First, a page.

Car bomb kills two soldiers in western Iraq

Daesh seized vast swathes of land in both Iraq and Syria in 2014, declaring a caliphate across both countries. (File/AFP)
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Updated 23 December 2019

Car bomb kills two soldiers in western Iraq

  • The car exploded as soldiers were inspecting it on a road leading to Anbar’s Qaim district
  • Iraq reopened its Qaim border-crossing with Syria in September after eight years of closure

BAGHDAD: A parked car exploded in Iraq’s western province of Anbar early on Monday, killing two soldiers and wounding an officer close to an area that was once Daesh’s last stronghold in the country, the military said.

There was no immediate claim of responsibility but Daesh militants have carried out a string of attacks there since they lost control of their Iraqi territory in 2017 and reverted to hit-and-run insurgency tactics.

The car exploded as soldiers were inspecting it on a road leading to Anbar’s Qaim district, 300 km (185 miles) west of Baghdad and close to the border with Syria.

“The search for the terrorist elements which committed this criminal action is ongoing,” the military said in a statement.

Iraq reopened its Qaim border-crossing with Syria in September after eight years of closure. Qaim borders the Syrian town of Albukamal, which was also a Daesh stronghold.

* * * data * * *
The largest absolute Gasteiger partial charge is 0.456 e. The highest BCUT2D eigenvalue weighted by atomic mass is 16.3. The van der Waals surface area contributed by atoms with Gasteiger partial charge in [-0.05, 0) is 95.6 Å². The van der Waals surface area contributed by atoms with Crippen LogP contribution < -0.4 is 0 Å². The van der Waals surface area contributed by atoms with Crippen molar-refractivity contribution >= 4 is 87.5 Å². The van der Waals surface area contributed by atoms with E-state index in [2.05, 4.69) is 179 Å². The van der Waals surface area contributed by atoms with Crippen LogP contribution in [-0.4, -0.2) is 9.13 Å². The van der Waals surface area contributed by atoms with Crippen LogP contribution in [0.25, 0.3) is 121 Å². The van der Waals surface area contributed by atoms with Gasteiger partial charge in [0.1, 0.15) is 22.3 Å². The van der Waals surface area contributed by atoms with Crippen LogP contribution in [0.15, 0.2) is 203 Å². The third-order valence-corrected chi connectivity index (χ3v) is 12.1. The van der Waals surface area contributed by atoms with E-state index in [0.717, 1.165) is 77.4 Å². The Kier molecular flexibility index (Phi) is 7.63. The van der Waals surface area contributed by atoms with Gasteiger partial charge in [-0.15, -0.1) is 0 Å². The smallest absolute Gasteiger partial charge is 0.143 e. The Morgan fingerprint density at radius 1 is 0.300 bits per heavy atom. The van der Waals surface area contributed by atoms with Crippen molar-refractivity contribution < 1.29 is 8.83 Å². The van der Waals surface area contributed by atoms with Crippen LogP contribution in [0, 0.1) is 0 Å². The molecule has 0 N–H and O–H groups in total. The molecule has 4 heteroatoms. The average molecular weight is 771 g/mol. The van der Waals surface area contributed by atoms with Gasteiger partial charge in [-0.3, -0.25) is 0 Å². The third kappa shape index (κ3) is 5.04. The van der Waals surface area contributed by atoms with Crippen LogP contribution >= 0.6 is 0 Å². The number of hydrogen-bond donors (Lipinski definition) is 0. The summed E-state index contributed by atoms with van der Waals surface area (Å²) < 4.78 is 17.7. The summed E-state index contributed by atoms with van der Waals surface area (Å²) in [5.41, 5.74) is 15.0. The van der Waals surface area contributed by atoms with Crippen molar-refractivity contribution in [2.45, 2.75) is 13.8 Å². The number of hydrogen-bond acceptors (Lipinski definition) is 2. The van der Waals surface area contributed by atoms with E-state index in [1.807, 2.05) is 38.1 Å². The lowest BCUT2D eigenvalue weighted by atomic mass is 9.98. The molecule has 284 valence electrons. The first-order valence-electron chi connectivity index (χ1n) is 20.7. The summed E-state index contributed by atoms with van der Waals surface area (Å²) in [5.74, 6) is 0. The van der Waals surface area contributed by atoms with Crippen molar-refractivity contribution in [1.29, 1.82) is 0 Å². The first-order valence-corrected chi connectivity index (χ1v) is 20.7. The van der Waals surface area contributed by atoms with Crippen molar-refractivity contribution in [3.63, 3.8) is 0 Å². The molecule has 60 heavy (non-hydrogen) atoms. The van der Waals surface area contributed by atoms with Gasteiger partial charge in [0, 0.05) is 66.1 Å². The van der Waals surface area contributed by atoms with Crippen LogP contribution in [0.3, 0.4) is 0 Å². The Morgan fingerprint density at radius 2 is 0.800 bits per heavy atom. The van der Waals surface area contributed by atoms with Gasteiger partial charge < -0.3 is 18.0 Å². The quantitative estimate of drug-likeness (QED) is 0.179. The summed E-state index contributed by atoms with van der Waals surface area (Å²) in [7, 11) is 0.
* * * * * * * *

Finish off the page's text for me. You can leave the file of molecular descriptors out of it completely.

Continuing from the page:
Daesh seized vast swathes of land in both Iraq and Syria in 2014, declaring a caliphate across both countries. Iraq declared victory over the group in 2017 and the militants lost their last territory in Syria earlier this year.


World Bank approves $34 million to back Lebanon’s coronavirus vaccination drive

Updated 21 January 2021

World Bank approves $34 million to back Lebanon’s coronavirus vaccination drive

  • Lebanon has seen daily infection rates soar to the highest levels in the region

WASHINGTON: The World Bank on Thursday said it had approved a re-allocation of $34 million in funds to support Lebanon’s vaccination efforts as it races to contain the coronavirus pandemic, marking the first such outlay of funds by the Bank.
Lebanon has seen daily infection rates soar to the highest levels in the region, with over 6,000 cases reported on Friday, adding to economic and political pressures caused by a financial collapse and a huge port blast in August.
Thursday’s re-allocation of funds from Lebanon’s existing Health Resilience Project, is the first World Bank-financed operation to fund the procurement of COVID-19 vaccines.
It will provide vaccines for over 2 million individuals, with doses set to arrive in Lebanon by early February, and earmarked for priority groups such as high-risk health workers, those over 65, epidemiological and surveillance staff, and people aged 55 to 64 with co-morbidities.
“Fair, broad, and fast access to COVID-19 vaccines is critical to protecting lives and supporting economic recovery,” World Bank Group President David Malpass said in a statement.
The World Bank said the decision to free the funds followed efforts by Lebanese authorities to conduct a vaccine readiness assessment, establish a national vaccine committee, and prepare a draft National Vaccine Deployment Plan (NVDP) in line with World Health Organization recommendations.
The Bank is working closely with over 100 countries to pave the way for them to receive low-interest loans and funding to purchase and distribute COVID-19 vaccines as part of a new $12 billion initiative approved in October.